Fit for a banquet
James King, the long-time owner of venerable Gambrills eatery J. King’s Steak & Seafood, found himself in an odd spot in mid-2016.
While the restaurant was making money, his establishment – much of which was built in the mid-1980s, but dated back to its late 1930s founding as Kaufmann’s Tavern – had an outdated infrastructure. That meant, in recent years, the profits were directed more into operations than to heightening the customer experience.
“We were feeding the beast,” King said.
A new direction was needed, so King and his investors went bold and made a $6 million gamble. They knocked down the local institution and built a new destination, The Blackwall Barn & Lodge, which features a 200-person banquet room.
King said, “This is the most competitive restaurant environment of my 30-year career,” noting that there are three times as many seats in West County’s dining market as there were 15 years ago.
So, King and company surveyed a local landscape that includes growing Fort Meade as well as nearby Waugh Chapel shopping area and focused on how they could “do it differently.”
He said, “We had two visions for the Blackwall. The first was to offer a venue for private events; the other was to offer something different than what’s available at Waugh Chapel, since its food segment is mostly fast food, fast casual and chain restaurants. Taking that approach, we spent a year of due diligence on design and décor, down to the last detail.”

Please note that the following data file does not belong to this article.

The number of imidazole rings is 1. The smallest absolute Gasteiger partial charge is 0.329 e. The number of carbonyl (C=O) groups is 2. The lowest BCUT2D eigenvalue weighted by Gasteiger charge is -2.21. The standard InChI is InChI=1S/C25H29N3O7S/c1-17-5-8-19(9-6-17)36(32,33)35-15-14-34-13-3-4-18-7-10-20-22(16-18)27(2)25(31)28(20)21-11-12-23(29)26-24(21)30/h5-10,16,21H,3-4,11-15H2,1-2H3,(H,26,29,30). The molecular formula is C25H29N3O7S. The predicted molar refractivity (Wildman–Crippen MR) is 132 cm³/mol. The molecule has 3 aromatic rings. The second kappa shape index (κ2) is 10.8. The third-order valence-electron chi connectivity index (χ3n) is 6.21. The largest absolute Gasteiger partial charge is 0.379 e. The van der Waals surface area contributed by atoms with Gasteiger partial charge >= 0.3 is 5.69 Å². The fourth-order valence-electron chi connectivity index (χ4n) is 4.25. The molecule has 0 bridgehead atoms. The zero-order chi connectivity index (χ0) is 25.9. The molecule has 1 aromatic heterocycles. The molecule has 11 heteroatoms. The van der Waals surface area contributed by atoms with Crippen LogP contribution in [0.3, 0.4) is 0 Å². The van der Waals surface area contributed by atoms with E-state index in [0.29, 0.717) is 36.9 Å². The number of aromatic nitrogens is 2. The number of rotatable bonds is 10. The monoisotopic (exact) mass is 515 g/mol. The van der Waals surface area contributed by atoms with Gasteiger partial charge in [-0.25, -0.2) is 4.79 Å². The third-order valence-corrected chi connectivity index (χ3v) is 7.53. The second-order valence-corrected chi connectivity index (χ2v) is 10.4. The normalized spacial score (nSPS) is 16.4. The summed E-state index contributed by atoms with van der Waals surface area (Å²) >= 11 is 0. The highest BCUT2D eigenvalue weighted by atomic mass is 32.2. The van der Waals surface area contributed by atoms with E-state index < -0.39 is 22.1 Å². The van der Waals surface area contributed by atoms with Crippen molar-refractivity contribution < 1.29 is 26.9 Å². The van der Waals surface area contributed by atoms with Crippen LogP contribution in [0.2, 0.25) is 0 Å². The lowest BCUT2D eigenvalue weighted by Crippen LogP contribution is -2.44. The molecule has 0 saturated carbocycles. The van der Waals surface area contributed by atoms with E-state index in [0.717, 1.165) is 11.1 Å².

King said, “Customers pay attention to these things. We wanted to provide an experience and more than just a meal, while still offering that casual comfort level we offered as J. King’s.”
Customers seem to be taking notice: The Blackwall has booked 30 holiday parties, as well as 12 weddings for next year. Visit Annapolis & Anne Arundel County (VAAAC) has been intensively marketing the wedding and banquet market, and President and CEO Connie Del Signore said the VAAAC welcomes the new option.
“We can always use another great venue,” she said.
Joe Burdett, owner of Jessup-based accounting firm Burdett & Associates and a former restaurateur, expressed optimism about the Blackwall’s chance for success. One reason is that King and his partners own the real estate.
“That protects the equity. If it ever doesn’t pan out, he can always rent out the building,” Burdett said, “and I also like the banquet hall, because catering services are an avenue to greater profits. With events, [establishments] know how much food they need to serve a certain-sized crowd, so they know how much they will make. They control the direct costs and the overhead.”
But that’s not the case on the restaurant side. “You usually don’t know how big an evening’s crowd will be, especially with bad weather,” he said, “and remember, you’re dealing with perishables.”
Burdett even cited the timing of the debut. “With the fall wedding season leading into the holiday season,” he said, “and that will allow The Blackwall to get well set up for early 2019.”